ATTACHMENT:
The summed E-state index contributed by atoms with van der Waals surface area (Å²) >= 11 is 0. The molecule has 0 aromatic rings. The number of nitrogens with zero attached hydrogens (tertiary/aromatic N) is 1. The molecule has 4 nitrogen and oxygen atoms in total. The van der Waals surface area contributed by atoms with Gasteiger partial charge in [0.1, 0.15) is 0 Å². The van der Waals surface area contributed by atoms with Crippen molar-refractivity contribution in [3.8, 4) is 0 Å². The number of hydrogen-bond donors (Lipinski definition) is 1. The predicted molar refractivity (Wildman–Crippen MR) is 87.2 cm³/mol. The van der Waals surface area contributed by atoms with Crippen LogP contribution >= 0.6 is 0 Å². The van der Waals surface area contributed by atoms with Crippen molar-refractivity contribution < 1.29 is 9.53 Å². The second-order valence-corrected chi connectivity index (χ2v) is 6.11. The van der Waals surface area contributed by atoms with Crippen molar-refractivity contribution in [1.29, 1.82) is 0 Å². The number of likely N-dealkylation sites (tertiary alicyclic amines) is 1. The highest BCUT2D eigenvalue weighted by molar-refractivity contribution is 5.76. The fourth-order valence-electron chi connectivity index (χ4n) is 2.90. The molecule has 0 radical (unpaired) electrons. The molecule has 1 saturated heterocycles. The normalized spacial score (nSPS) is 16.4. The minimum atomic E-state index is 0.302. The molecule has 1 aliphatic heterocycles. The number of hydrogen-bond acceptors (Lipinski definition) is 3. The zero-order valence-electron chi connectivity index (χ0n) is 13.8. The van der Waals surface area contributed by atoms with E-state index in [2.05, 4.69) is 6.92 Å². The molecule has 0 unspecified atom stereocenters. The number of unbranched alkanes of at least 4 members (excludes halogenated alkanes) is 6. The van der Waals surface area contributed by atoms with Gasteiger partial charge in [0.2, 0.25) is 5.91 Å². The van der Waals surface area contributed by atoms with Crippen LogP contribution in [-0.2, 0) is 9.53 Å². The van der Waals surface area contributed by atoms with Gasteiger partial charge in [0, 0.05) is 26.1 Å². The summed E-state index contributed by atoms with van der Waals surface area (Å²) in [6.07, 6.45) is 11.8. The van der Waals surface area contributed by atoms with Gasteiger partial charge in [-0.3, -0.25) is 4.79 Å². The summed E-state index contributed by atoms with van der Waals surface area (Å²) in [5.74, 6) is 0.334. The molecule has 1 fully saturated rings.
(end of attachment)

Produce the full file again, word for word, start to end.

The summed E-state index contributed by atoms with van der Waals surface area (Å²) >= 11 is 0. The molecule has 0 aromatic rings. The number of nitrogens with zero attached hydrogens (tertiary/aromatic N) is 1. The molecule has 4 nitrogen and oxygen atoms in total. The van der Waals surface area contributed by atoms with Gasteiger partial charge in [0.1, 0.15) is 0 Å². The van der Waals surface area contributed by atoms with Crippen molar-refractivity contribution in [3.8, 4) is 0 Å². The number of hydrogen-bond donors (Lipinski definition) is 1. The predicted molar refractivity (Wildman–Crippen MR) is 87.2 cm³/mol. The van der Waals surface area contributed by atoms with Crippen LogP contribution >= 0.6 is 0 Å². The van der Waals surface area contributed by atoms with Crippen molar-refractivity contribution < 1.29 is 9.53 Å². The second-order valence-corrected chi connectivity index (χ2v) is 6.11. The van der Waals surface area contributed by atoms with Crippen molar-refractivity contribution in [1.29, 1.82) is 0 Å². The number of likely N-dealkylation sites (tertiary alicyclic amines) is 1. The highest BCUT2D eigenvalue weighted by molar-refractivity contribution is 5.76. The fourth-order valence-electron chi connectivity index (χ4n) is 2.90. The molecule has 0 radical (unpaired) electrons. The molecule has 1 saturated heterocycles. The normalized spacial score (nSPS) is 16.4. The minimum atomic E-state index is 0.302. The molecule has 1 aliphatic heterocycles. The number of hydrogen-bond acceptors (Lipinski definition) is 3. The zero-order valence-electron chi connectivity index (χ0n) is 13.8. The van der Waals surface area contributed by atoms with E-state index in [2.05, 4.69) is 6.92 Å². The molecule has 0 unspecified atom stereocenters. The number of unbranched alkanes of at least 4 members (excludes halogenated alkanes) is 6. The van der Waals surface area contributed by atoms with Gasteiger partial charge in [0.2, 0.25) is 5.91 Å². The van der Waals surface area contributed by atoms with Crippen LogP contribution in [-0.2, 0) is 9.53 Å². The van der Waals surface area contributed by atoms with Gasteiger partial charge in [0, 0.05) is 26.1 Å². The summed E-state index contributed by atoms with van der Waals surface area (Å²) in [6.07, 6.45) is 11.8. The van der Waals surface area contributed by atoms with Gasteiger partial charge in [-0.3, -0.25) is 4.79 Å². The summed E-state index contributed by atoms with van der Waals surface area (Å²) in [5.74, 6) is 0.334. The molecule has 1 fully saturated rings.